Artists and rangers collaborate on Country to share knowledge, stories and artworks about waru (fire).
Martu have harnessed the power of waru in various forms as an integral cultural and functional practice for thousands of years. A tool for hunting, signalling and land management- knowledge of waru has been passed down through generations, and is still used for all these things today. Focused around a bush camp held in 2021, Martumili Artists and KJ rangers have collaborated on a body of creative and cultural works that explore and demonstrate the importance of waru for Martu- with programmed activities directly contributing to the continuing intergenerational transfer of Traditional and Ecological Knowledge (TEK), and with an exhibition showcasing the ongoing work of Martu in caring for ngurra (Country).
The Waru exhibition is the first part in a collaborative series of Martu-led workshops, camps and exhibits delivered by Martumili and KJ that foster opportunities for Martu led intergenerational learning, and showcase the ways in which both ranger and artistic work is embedded in maintaining Warrarnku Ninti (knowledge of Country).
Martumili Artists and Kanyirninpa Jukurrpa gratefully acknowledge principal partner BHP. The Waru |Warrarnku Ninti project has been supported by the Department of Local Government, Sport and Cultural Industry through the Future Focus funding program.
Open July - September 2022
Alcaston Gallery, in conjunction with Martumili Artists, is delighted to present an important survey exhibition of paintings by Bugai Whyoulter, a Kartujarra woman and a senior custodian of the lands surrounding Kunawarritji in Western Australia, with a curated selection of the artist’s significant works from 2015 to 2021 based on Place - depicting key sites across Whyoulter's ngurra (Country).
Winner of the General Painting Award in the 2021 Telstra National Aboriginal and Torres Strait Islander Art Awards for her painting Wantili (Warntili, Canning Stock Route Well 25), Whyoulter is known as a master of colour and gesture.
Born of the pujiman generation (meaning bush or desert born and dwelling), Whyoulter spent the first thirty years of her life travelling the eastern side of the Karlamily (Rudall River) region and along the midsection of what was later known as the Canning Stock Route - an 1850 kilometre-long track that traverses the Great Sandy, the Little Sandy and the Gibson Deserts of Western Australia - from Kartarru (Canning Stock Route Well 24) to Kunawarritji (Canning Stock Route Well 33). The intimate knowledge she holds from this time, of the land, its hidden water sources and the stories that shape them, is effortlessly transferred to her paintings through a practice that is intuitive, gestural, and highly perceptive.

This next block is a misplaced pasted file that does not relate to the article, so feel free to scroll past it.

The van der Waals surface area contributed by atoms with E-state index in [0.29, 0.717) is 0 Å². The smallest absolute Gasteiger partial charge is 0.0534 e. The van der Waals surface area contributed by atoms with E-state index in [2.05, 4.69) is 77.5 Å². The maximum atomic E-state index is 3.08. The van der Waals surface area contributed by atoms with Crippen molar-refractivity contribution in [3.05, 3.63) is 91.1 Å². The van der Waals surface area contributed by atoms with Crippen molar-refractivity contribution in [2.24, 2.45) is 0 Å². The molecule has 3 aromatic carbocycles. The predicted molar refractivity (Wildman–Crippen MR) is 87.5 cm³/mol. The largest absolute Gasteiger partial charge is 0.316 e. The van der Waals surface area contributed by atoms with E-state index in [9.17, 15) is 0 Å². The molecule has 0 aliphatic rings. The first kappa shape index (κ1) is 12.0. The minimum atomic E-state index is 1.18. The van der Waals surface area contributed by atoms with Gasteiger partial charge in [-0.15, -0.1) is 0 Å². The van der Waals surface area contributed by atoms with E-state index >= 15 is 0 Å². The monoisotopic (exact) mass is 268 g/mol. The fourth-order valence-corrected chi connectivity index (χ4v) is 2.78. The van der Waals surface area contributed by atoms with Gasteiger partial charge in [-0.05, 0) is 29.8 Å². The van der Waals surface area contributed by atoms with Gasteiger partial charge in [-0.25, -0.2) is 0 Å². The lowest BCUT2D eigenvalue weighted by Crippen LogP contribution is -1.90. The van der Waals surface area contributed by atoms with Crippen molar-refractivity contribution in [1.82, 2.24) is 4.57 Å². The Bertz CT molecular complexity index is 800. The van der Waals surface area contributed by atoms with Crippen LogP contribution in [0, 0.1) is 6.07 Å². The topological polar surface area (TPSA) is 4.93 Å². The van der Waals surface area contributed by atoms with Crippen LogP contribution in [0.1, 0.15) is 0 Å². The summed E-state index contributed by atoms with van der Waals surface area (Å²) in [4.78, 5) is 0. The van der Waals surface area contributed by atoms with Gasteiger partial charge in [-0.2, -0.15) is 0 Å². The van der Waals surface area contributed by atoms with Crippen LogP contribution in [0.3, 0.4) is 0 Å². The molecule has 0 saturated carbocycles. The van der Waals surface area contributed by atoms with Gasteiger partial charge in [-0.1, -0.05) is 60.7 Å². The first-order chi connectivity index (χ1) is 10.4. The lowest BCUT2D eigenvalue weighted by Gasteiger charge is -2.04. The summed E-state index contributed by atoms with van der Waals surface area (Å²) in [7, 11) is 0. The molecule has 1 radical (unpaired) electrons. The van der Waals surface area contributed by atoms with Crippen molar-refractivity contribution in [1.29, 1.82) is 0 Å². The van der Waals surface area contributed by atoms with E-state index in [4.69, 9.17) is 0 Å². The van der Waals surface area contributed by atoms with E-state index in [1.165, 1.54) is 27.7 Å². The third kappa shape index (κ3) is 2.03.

Following the artist's recent success at the Telstra National Aboriginal and Torres Strait Islander Art awards and exhibition at the Museum and Art Gallery of the Northern Territory, this important survey exhibition maps not only the artist's practice over the past six years, but also provides a sense of place and context, depicting key water sources of Wantili, Kaalpa, Parnngurr, Wangkaklu, Tiwa and Kartarru, places long revered and understood by Whyoulter and the Martu people.
Considered one of the most established Martumili Artists working today, Bugai Whyoulter has been acquired by several major national institutions and exhibited widely both nationally and internationally.
Alcaston Gallery, Melbourne VIC
27 April - 13 May 2022
This is a story of artists painting at home, during periods of isolation and lockdowns from 2020 - 2022. During the global pandemic the remote Martu communities of Parnngurr, Punmu, Kunawarritji, Warralong and Jigalong have experienced lockdowns and restrictions, with access to visitors strictly prohibited to protect community members, and in particular the important elders that call Martu Country home. Martu Artists who found themselves at home or on Country during lockdown had the opportunity for reconnection with their daily art practice, undisturbed by busy contemporary life as Australia, and indeed the world, slowed down in the face of the global pandemic. These artworks showcase the unstoppable determination of Martu Artists in their work, and demonstrates a deep and enduring commitment to art-making as an act of cultural preservation and social connection. To Martu Artists, painting is connection. And in times of isolation and lockdown, they have remained connected to eachother, and to their Country.
Martumili Artist Gallery, Newman WA
22 April – 30 June 2022
434km from Newman, Warralong community was established as an offshoot of the Strelley Station, and has strong ties to pastoral history, including the 1946 Pilbara strike. The closest of the communities to the coast, Warralong is also surrouded by lush waterways and green campspots. The community is centred around the school, which is where the Warralong artists set up to paint. Martumili Artists such as Biddy Bunawarrie, Lorna Linmurra, Mary Rowlands, May Mayiwalku Chapman and Doreen Chapman all call Warralong home, and like to take the Martumili staff camping and fishing when they can!
Featured Artists: Doreen Chapman, Elizabeth Toby, Lorna Linmurra, May Chapman Mayiwalku (May Wokka), Nancy Chapman Nyanjilpayi, Ngamaru Bidu and Yikartu Bumba
Yaama Ganu Gallery, Moree NSW
10 July – 10 August 2021